Have you ever stopped to think about what goes into the technology that makes your iPhone work? You may or may not be surprised to know that your phone and other high-tech devices you use on a daily basis work because of rare minerals. It takes rare minerals like neodymium to cause powerful enough vibrations to make your phone or earbuds emit such loud sound while still being so small. Certain rare minerals like europium are responsible for making your smartphone screen reach a certain intensity or brightness, while others allow your phone to detect movement, such as screen rotation and speed measurement. Because of the valuable minerals that go into your phone and countless other electronic devices, many of these minerals are in extremely high demand, and as a result are being used at an alarming rate. Something to consider before tossing away your perfectly functional smartphone merely because of a cracked screen.
Specifically, smartphones use certain minerals known as rare earth elements. These materials are in short supply, and when they can be found, they are very hard to mine. On top of this, there is really only one major rare earth mine in the US, called Mountain Pass, located in southern California. Otherwise, about 97% of these rare earths are found in China, who is becoming increasingly aware of their monopoly on these essential iPhone building blocks.
The process of mining rare earths produces a ridiculous amount of excess, unusable waste. This waste becomes toxic, and when disposed of, can cause environmental issues. The waste by-product contains toxic and, even more so, radioactive chemicals. In Baotou, the center of rare-earth mining in Mongolia, this waste is dumped into what are known as “tailings lakes.” The by-product of harvesting these minerals is in liquid form, thus, it can soak into the soil surrounding these tailings lakes, which affects farms, livestock, and even people living near the lakes. Scary stuff, right?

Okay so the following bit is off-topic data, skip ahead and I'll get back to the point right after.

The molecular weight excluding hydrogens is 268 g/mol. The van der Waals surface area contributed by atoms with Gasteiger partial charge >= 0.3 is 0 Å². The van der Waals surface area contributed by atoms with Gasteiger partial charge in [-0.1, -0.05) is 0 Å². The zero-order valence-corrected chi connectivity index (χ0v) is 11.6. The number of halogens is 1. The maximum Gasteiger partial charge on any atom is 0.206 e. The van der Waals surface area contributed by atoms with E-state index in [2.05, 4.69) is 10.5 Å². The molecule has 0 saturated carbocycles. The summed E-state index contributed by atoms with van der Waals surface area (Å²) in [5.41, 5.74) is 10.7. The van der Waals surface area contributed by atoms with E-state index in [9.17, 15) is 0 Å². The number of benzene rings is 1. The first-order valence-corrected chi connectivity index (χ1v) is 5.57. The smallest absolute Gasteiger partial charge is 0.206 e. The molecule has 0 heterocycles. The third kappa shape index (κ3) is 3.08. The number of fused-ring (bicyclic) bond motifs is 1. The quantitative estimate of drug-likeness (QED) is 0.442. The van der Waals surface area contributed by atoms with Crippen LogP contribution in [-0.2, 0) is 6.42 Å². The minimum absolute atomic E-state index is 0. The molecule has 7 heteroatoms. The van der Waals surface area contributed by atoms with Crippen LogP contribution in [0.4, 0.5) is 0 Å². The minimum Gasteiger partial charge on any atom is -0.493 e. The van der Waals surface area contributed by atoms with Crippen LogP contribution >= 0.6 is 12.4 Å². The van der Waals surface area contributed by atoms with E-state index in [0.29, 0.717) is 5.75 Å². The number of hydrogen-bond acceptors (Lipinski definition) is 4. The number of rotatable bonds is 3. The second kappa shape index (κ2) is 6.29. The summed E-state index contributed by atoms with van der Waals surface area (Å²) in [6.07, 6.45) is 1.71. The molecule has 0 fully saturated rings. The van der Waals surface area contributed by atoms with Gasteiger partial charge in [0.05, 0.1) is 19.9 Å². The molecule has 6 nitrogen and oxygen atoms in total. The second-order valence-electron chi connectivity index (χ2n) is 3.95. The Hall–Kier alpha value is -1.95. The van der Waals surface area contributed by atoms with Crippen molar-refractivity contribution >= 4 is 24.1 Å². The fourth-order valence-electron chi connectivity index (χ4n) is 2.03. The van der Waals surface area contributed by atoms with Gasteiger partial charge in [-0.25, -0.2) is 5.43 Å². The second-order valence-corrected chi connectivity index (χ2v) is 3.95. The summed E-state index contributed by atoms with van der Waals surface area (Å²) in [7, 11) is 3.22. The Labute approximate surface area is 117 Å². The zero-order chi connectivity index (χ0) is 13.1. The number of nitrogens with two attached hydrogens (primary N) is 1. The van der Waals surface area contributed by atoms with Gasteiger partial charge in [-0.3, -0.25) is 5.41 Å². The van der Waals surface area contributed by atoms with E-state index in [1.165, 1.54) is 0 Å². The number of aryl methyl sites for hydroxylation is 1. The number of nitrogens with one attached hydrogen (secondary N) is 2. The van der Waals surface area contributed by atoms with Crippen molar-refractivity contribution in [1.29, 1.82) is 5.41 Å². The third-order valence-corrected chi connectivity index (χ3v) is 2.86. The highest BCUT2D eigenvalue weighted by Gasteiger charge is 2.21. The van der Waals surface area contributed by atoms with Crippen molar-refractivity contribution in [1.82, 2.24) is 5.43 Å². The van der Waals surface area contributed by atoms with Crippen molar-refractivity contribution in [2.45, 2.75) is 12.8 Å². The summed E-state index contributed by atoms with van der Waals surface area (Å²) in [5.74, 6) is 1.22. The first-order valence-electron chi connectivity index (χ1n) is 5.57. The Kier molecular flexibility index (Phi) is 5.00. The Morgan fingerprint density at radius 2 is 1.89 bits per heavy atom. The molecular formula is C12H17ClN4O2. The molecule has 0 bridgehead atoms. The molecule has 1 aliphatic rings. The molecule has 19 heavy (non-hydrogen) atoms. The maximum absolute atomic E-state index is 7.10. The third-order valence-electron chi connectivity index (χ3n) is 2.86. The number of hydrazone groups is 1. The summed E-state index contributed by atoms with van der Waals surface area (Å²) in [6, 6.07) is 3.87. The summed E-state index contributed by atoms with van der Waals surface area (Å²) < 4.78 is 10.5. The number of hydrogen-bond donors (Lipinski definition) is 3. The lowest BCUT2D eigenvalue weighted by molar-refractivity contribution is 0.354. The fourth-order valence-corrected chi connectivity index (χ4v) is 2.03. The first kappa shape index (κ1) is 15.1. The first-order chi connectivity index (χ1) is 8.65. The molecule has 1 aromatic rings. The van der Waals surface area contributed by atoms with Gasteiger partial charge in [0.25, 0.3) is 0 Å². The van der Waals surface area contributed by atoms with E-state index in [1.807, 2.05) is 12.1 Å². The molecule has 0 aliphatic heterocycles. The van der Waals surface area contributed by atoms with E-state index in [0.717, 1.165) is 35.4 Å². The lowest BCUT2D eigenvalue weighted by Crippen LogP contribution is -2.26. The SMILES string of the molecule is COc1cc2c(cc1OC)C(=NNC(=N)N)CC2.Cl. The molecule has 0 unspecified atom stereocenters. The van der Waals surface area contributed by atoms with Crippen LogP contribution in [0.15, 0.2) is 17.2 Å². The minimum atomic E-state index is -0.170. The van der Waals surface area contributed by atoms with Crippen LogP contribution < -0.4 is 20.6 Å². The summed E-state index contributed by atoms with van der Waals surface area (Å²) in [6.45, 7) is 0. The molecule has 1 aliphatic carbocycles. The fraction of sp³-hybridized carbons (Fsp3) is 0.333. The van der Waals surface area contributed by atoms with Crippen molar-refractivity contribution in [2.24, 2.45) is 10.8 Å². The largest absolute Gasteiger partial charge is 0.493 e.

Many consumer electronics in the U.S. also contain what are referred to as conflict minerals. Many of these minerals are mined in the Democratic Republic of the Congo, the proceeds of which are often used to fund combatants in ongoing wars in the DRC. Because of this, a reform was set into place--the Dodd-Frank Act--that requires companies to monitor and disclose whom they are getting their minerals from. However, because these minerals change hands so much in the manufacturing process, the effort of tracking down where their minerals came from is costing companies a pretty penny.
Environmental activists and the EPA are hard at work trying to regulate the amount of harm that can be done by the mining of rare earths, and because of this, rare earth mines are starting to clean up their act. Mountain Pass is leading the way in alternative, cleaner methods of mining rare earths, and they hope other mining organizations follow suit. While this is a big step, it doesn’t solve all the problems that come with the demand of rare earths. As it turns out, “the metals in your phone aren’t just rare; they’re irreplaceable.” This Gizmodo article points out that when these minerals run out, there are very few effective replacements available to us, and in some cases, none. Given the rate at which new phones are released, boasting new, refined technology, some expect this problem to arise as soon as 2020.
So, given the consequences of the demand and use of rare minerals, what can we do to counteract it? For starters, it may be smarter to repair your current phone when it breaks, rather than replace it completely. Additionally, as enticing as it may be to have the newest, brand new iPhone model, you can always think about buying a secondhand phone. There are also organizations that will allow you to recycle your old phone so that they can harvest the rare minerals in them. These are all better options than wasting the precious minerals that go into making your phone. It prevents us from running out of these materials, and eventually may even decrease the environmental impact that mining said materials causes. While it is often cheaper to replace a broken screen than the phone itself, it may also be better for the environment.